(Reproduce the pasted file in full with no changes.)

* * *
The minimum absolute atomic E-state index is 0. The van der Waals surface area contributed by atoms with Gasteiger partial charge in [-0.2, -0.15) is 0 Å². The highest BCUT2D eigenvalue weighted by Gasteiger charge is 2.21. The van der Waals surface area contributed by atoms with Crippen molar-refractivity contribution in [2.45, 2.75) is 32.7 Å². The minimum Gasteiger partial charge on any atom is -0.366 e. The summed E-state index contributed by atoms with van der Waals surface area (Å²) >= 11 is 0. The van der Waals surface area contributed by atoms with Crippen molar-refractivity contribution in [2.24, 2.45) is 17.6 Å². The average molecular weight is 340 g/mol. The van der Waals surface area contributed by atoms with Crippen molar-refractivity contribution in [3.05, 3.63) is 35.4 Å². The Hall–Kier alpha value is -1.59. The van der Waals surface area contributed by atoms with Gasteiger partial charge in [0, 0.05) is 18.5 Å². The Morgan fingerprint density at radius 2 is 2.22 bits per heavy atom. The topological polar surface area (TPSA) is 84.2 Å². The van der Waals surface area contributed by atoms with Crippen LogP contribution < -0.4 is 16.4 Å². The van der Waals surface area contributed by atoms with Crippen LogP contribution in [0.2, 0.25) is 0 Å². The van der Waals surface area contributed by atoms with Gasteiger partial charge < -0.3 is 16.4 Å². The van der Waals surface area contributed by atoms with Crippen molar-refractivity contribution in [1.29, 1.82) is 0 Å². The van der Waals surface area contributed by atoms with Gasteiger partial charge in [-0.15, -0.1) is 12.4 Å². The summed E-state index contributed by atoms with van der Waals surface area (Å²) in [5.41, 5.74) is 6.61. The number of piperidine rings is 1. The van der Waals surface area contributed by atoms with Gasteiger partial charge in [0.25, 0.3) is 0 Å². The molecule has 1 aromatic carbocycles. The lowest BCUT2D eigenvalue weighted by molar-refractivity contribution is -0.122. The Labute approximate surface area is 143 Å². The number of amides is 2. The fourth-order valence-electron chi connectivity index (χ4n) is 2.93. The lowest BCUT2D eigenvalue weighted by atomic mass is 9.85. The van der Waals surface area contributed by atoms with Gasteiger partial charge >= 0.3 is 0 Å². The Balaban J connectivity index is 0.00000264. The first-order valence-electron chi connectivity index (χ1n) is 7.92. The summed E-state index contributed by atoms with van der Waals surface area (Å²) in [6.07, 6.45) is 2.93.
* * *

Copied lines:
The minimum absolute atomic E-state index is 0. The van der Waals surface area contributed by atoms with Gasteiger partial charge in [-0.2, -0.15) is 0 Å². The highest BCUT2D eigenvalue weighted by Gasteiger charge is 2.21. The van der Waals surface area contributed by atoms with Crippen molar-refractivity contribution in [2.45, 2.75) is 32.7 Å². The minimum Gasteiger partial charge on any atom is -0.366 e. The summed E-state index contributed by atoms with van der Waals surface area (Å²) >= 11 is 0. The van der Waals surface area contributed by atoms with Crippen molar-refractivity contribution in [2.24, 2.45) is 17.6 Å². The average molecular weight is 340 g/mol. The van der Waals surface area contributed by atoms with Crippen molar-refractivity contribution in [3.05, 3.63) is 35.4 Å². The Hall–Kier alpha value is -1.59. The van der Waals surface area contributed by atoms with Gasteiger partial charge in [0, 0.05) is 18.5 Å². The Morgan fingerprint density at radius 2 is 2.22 bits per heavy atom. The topological polar surface area (TPSA) is 84.2 Å². The van der Waals surface area contributed by atoms with Crippen LogP contribution < -0.4 is 16.4 Å². The van der Waals surface area contributed by atoms with Crippen LogP contribution in [0.2, 0.25) is 0 Å². The van der Waals surface area contributed by atoms with Gasteiger partial charge < -0.3 is 16.4 Å². The van der Waals surface area contributed by atoms with Crippen molar-refractivity contribution in [1.29, 1.82) is 0 Å². The van der Waals surface area contributed by atoms with Gasteiger partial charge in [-0.15, -0.1) is 12.4 Å². The summed E-state index contributed by atoms with van der Waals surface area (Å²) in [5.41, 5.74) is 6.61. The number of piperidine rings is 1. The van der Waals surface area contributed by atoms with Gasteiger partial charge in [0.25, 0.3) is 0 Å². The molecule has 1 aromatic carbocycles. The lowest BCUT2D eigenvalue weighted by molar-refractivity contribution is -0.122. The Labute approximate surface area is 143 Å². The number of amides is 2. The fourth-order valence-electron chi connectivity index (χ4n) is 2.93. The lowest BCUT2D eigenvalue weighted by atomic mass is 9.85. The van der Waals surface area contributed by atoms with Gasteiger partial charge >= 0.3 is 0 Å². The Balaban J connectivity index is 0.00000264. The first-order valence-electron chi connectivity index (χ1n) is 7.92. The summed E-state index contributed by atoms with van der Waals surface area (Å²) in [6.07, 6.45) is 2.93.